After graduating from Konkuk University a professor recommended that she take a course to be a Korean language teacher. Sunyoung said that teaching Korean just “felt natural”, and she knew that she wanted to make teaching language her career. She had the opportunity to teach English for a year but did not feel comfortable with her fluency in the language. She applied to graduate school to specialize in Korean education and taught Korean to international students. However, her experiences as a Korean teacher left her feeling that something was still missing. Her curriculum was very scripted, and she knew that integrating a more authentic method of language exchange into the classroom would be better for students to learn the language. As she considered her options, she thought about her time at Mississippi University and the more fluid curriculum that she experienced in her classes there. It was at this point that she came across the FLTA program, and immediately applied.
Now that she is at Notre Dame, Sunyoung teaches three classes in Korean. She has immensely enjoyed the change of pace that teaching abroad has provided her, and she takes pride in guiding discussions in Korean and helping students hone their Korean grammar skills. The free-form American curriculum has allowed her to make her classroom truly her own, allowing her to know her students on a more personal level and to find greater satisfaction in teaching. Sunyoung is also taking classes at Notre Dame. One is the history of America during the 20th century, and the other is offered by the CSLC’s English for Academic Purposes program called “Academic and Technical Writing for International Students”. In both these classes, she has been able to practice her English skills and become much more comfortable with the language.
In Korea, there is a unique way to think and speak, and different cultures have different ways to do the same things. Sunyoung has been grateful for all of her experiences as an English language learner, because it allowed her to explore a different side of her personality. She brings this understanding to her students, saying that while the journey of experiencing a new language and culture may be difficult, your ability to communicate with others is worth the struggle. She also emphasizes that while grammar is important, students should avoid getting caught up in the many rules of new languages. She strongly believes that to gain fluency, even if your grammar is subpar, but you can communicate with native speakers in your target language, you will be well on your way to fluency.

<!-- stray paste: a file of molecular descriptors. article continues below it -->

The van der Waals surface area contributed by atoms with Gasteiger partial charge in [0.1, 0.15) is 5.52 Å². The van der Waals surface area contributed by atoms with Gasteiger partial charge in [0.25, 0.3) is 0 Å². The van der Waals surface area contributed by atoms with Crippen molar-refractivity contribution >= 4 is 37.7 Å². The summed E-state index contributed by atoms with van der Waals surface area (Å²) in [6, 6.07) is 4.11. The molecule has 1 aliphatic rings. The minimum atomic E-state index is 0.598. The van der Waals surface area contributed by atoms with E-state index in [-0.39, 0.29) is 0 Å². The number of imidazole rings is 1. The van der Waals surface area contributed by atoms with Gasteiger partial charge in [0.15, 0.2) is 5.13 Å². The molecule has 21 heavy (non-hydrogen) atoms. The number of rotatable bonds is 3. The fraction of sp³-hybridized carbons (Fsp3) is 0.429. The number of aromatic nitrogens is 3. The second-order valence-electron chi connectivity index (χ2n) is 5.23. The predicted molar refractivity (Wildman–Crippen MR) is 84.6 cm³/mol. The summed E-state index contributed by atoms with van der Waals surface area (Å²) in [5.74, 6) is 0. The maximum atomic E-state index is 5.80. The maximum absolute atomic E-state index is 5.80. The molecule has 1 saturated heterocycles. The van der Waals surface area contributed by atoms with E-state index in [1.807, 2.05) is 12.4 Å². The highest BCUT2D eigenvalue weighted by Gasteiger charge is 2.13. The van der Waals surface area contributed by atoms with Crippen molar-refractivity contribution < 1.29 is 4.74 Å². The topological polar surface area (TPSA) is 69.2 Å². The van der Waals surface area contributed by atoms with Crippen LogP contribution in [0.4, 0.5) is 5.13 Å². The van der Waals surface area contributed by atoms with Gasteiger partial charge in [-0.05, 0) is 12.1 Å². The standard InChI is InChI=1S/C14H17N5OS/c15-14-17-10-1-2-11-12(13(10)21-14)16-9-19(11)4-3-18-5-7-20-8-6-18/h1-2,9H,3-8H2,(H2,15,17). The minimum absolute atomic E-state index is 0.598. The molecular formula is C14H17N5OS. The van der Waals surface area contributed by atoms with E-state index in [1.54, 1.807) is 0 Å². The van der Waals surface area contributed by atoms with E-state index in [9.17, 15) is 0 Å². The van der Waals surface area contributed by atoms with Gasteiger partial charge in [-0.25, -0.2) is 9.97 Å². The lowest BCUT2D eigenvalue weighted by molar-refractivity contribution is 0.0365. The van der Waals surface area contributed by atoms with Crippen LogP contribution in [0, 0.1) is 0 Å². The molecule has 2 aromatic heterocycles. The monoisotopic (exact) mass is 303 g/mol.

And while Squid Game might help people to engage with the Korean language in a fun way, and YouTube can introduce the language, Sunyoung truly brings the language and culture of Korea to students here at Notre Dame in the best way possible - by sharing her knowledge and experiences with all of us here.
Interested in Learning More?
Sunyoung teaches several classes on Korean for East Asian Languages and Cultures and leads Korean Language Tables to share her her language and culture with people interested in practicing Korean. For more information about Korean events, contact the CSLC at firstname.lastname@example.org, or visit the Korean Language home page at https://eastasian.nd.edu/korean/ to learn more about classes offered at Notre Dame.
Luke Van de Walle (‘24) is a political science and global affairs major who specializes in current event writing and conducting interviews.
Featured image photographed by Laila Ibrahim ('22), an anthropology major who specializes in presentation design, digital media design, and researching open source images.
Originally published by cslc.nd.edu on November 04, 2021.at